Hausfather is an apocaloptimist.  He is brilliant enough to clearly see where humanity is headed and has documented some of the facts of our apocalyptic trajectory in his own research and writing. But, as implied by his Tweet, he also strongly believes that the climate-saving processes and social movements already in place will be sufficient so that a child born today will live a long and fulfilling life.

The second word is “hopium,” which is defined as follows:

24.  Hopium – arguably coined by Lonewolf back in 2000 on the Survival Acres forum, designating that deranged condition in which a person is deluded into thinking humanity will survive omnicide.

Hausfather uses the word “hopium” in his Twitter Bio, describing himself as a “Dangerous hopium peddler.”  Hausfather’s use of quotes indicates he is including the words of someone who previously called him this.  I agree that this assessment of Hausfather’s hopium is spot-on. Having “hopium” is having a deranged condition in which a person has a certain type of delusions.  Hausfather’s view about long and fulfilling lives is pure hopium.  Human civilization will not survive the massive destruction of life on planet Earth that is already well underway.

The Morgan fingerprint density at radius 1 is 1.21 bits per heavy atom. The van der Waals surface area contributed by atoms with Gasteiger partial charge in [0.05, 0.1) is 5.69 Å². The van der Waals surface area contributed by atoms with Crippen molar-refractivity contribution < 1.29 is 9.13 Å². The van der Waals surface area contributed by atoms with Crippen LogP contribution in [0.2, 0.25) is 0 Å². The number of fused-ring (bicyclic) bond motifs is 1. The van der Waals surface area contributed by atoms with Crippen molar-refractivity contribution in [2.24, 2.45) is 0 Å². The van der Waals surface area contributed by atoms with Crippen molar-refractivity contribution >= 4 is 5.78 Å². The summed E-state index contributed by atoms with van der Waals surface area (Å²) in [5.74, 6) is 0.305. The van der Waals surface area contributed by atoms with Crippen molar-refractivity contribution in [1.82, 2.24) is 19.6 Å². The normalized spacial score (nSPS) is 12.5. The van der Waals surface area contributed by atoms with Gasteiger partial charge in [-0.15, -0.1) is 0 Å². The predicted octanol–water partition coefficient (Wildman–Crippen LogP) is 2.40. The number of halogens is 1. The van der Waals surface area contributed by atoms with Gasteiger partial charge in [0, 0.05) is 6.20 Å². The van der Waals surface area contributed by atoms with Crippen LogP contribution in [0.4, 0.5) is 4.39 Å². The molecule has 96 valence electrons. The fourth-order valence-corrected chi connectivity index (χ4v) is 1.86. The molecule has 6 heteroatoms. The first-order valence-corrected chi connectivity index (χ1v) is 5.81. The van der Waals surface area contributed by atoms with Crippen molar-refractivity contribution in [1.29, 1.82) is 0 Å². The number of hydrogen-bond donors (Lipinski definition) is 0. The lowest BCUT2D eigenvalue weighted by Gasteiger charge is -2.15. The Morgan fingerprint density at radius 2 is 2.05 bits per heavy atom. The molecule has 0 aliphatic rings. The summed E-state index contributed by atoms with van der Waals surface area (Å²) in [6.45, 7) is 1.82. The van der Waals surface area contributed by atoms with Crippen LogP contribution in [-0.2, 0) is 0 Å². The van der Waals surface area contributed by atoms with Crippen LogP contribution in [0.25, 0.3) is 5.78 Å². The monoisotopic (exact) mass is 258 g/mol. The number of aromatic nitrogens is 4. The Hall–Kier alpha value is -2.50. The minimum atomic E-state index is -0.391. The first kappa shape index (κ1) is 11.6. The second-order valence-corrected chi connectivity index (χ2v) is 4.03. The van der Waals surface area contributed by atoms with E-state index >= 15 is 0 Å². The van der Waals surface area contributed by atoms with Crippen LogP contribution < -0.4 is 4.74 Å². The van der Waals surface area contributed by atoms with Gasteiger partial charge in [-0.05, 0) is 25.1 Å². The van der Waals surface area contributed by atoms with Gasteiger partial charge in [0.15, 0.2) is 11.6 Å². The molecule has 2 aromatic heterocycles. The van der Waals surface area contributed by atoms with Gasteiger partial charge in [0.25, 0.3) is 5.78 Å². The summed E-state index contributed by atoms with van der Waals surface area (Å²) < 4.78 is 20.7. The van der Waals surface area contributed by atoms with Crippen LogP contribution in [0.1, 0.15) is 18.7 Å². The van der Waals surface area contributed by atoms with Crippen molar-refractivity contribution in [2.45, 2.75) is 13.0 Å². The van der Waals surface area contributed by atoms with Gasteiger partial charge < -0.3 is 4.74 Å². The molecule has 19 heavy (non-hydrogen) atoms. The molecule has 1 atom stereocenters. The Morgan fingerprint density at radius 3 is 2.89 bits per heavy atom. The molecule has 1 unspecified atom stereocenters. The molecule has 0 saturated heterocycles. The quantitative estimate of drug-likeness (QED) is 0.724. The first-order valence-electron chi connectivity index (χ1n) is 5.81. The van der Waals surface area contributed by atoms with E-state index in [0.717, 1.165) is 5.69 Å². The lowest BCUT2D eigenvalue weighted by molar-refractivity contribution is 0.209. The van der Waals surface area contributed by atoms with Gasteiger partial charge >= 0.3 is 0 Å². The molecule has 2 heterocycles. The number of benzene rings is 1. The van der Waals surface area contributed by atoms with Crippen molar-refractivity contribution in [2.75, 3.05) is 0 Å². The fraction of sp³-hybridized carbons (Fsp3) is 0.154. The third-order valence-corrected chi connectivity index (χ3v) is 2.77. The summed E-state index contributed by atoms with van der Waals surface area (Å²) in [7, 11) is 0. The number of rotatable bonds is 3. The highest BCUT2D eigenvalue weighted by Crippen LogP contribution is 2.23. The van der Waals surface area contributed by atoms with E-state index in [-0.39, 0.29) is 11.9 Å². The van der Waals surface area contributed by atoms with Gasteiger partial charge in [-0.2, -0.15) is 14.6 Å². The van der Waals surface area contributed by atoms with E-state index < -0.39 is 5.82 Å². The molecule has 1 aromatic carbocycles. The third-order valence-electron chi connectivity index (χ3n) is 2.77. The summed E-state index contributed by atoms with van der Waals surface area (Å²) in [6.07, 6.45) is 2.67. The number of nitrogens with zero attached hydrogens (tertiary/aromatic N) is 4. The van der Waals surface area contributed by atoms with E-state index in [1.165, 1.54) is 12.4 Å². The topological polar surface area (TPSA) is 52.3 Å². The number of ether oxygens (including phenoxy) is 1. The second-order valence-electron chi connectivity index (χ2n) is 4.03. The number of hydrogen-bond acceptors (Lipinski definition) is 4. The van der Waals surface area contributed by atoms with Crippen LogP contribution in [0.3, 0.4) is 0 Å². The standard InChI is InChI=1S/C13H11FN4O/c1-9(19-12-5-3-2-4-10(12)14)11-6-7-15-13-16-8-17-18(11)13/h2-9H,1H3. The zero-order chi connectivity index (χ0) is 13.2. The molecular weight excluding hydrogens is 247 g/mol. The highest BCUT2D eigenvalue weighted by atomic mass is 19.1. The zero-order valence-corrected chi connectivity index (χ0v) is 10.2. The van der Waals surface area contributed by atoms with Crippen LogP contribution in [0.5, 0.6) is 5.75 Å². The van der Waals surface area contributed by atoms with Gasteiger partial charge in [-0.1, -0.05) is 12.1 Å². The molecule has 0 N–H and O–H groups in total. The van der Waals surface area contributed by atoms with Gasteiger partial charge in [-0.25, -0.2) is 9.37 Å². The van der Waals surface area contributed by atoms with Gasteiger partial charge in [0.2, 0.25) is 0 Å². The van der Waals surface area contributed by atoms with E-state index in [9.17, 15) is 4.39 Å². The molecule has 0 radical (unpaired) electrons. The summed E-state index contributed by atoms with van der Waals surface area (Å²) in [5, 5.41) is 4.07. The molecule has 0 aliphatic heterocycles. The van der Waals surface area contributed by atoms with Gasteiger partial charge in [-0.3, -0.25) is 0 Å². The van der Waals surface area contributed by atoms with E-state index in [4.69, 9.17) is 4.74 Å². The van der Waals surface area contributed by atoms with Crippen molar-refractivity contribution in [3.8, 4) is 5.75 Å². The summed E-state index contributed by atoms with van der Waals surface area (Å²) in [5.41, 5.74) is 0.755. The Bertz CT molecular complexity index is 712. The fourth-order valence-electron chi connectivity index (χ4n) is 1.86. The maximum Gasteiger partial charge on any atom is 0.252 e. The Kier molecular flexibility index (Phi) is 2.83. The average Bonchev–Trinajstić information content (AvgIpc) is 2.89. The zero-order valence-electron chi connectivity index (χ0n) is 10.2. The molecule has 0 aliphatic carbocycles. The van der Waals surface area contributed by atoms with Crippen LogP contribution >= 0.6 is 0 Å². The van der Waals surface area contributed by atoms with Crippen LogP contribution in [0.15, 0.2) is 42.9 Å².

The sixth great extinction is not a joke to be mocked in the Twitter bio of a climate scientist, even if by self-deprecating humor, even if quoting someone else. The collapse of this planet is a tragic truth.  I am so sad about humanity’s collective future and the suffering that is to come. It is heartbreaking.  Losing everything means losing everything.

We are on the same side.  We see the same facts.  However, the future and the past have become disconnected. The current stability, wealth and health of humans all over the planet has been created by centuries of innovation and scientific discovery.  And in the last 200 years, humanity’s success has also been driven by extracting material wealth from fossil fuels while choking our planet with poisonous gasses.

Global industrial civilization is coming to an end.  And with it, our long and fulfilling lives.

Eliot Jacobson, Ph.D.

Retired professor of mathematics and computer science, retired casino consultant, now a full time volunteer, husband and grandfather. Know-it-all doomer. Born in the year 316 ppm CO2.